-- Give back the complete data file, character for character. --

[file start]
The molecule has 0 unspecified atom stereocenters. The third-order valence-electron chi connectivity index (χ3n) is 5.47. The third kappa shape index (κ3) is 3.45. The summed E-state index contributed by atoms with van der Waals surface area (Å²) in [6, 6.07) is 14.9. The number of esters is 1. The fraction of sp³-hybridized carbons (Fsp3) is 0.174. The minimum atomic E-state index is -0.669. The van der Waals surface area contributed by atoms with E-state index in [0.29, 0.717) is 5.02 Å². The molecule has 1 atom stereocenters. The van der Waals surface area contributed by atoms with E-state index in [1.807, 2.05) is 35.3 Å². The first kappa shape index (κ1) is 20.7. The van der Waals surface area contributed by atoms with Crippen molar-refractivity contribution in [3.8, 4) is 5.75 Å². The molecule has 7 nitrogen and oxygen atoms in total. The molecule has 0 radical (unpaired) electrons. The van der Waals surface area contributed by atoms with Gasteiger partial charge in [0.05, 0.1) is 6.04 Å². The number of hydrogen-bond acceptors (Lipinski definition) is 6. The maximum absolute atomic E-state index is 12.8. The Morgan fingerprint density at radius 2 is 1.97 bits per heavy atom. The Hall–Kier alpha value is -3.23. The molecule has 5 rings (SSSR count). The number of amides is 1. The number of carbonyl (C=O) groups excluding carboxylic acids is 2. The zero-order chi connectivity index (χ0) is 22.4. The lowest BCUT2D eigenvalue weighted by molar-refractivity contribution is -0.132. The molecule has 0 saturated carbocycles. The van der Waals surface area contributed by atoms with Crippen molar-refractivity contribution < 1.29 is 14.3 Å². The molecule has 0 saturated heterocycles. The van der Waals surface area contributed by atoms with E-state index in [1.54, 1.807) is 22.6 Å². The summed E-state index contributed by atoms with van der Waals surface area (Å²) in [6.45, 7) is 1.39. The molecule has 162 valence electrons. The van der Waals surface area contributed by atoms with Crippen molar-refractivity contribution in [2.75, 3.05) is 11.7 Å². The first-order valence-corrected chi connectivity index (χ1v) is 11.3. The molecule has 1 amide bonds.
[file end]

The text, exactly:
The molecule has 0 unspecified atom stereocenters. The third-order valence-electron chi connectivity index (χ3n) is 5.47. The third kappa shape index (κ3) is 3.45. The summed E-state index contributed by atoms with van der Waals surface area (Å²) in [6, 6.07) is 14.9. The number of esters is 1. The fraction of sp³-hybridized carbons (Fsp3) is 0.174. The minimum atomic E-state index is -0.669. The van der Waals surface area contributed by atoms with E-state index in [0.29, 0.717) is 5.02 Å². The molecule has 1 atom stereocenters. The van der Waals surface area contributed by atoms with E-state index in [1.807, 2.05) is 35.3 Å². The first kappa shape index (κ1) is 20.7. The van der Waals surface area contributed by atoms with Crippen molar-refractivity contribution in [3.8, 4) is 5.75 Å². The molecule has 7 nitrogen and oxygen atoms in total. The molecule has 0 radical (unpaired) electrons. The van der Waals surface area contributed by atoms with Gasteiger partial charge in [0.05, 0.1) is 6.04 Å². The number of hydrogen-bond acceptors (Lipinski definition) is 6. The maximum absolute atomic E-state index is 12.8. The Morgan fingerprint density at radius 2 is 1.97 bits per heavy atom. The Hall–Kier alpha value is -3.23. The molecule has 5 rings (SSSR count). The number of amides is 1. The number of carbonyl (C=O) groups excluding carboxylic acids is 2. The zero-order chi connectivity index (χ0) is 22.4. The lowest BCUT2D eigenvalue weighted by molar-refractivity contribution is -0.132. The molecule has 0 saturated carbocycles. The van der Waals surface area contributed by atoms with Crippen molar-refractivity contribution < 1.29 is 14.3 Å². The molecule has 0 saturated heterocycles. The van der Waals surface area contributed by atoms with E-state index in [1.54, 1.807) is 22.6 Å². The summed E-state index contributed by atoms with van der Waals surface area (Å²) in [6.45, 7) is 1.39. The molecule has 162 valence electrons. The van der Waals surface area contributed by atoms with Crippen molar-refractivity contribution in [2.75, 3.05) is 11.7 Å². The first-order valence-corrected chi connectivity index (χ1v) is 11.3. The molecule has 1 amide bonds.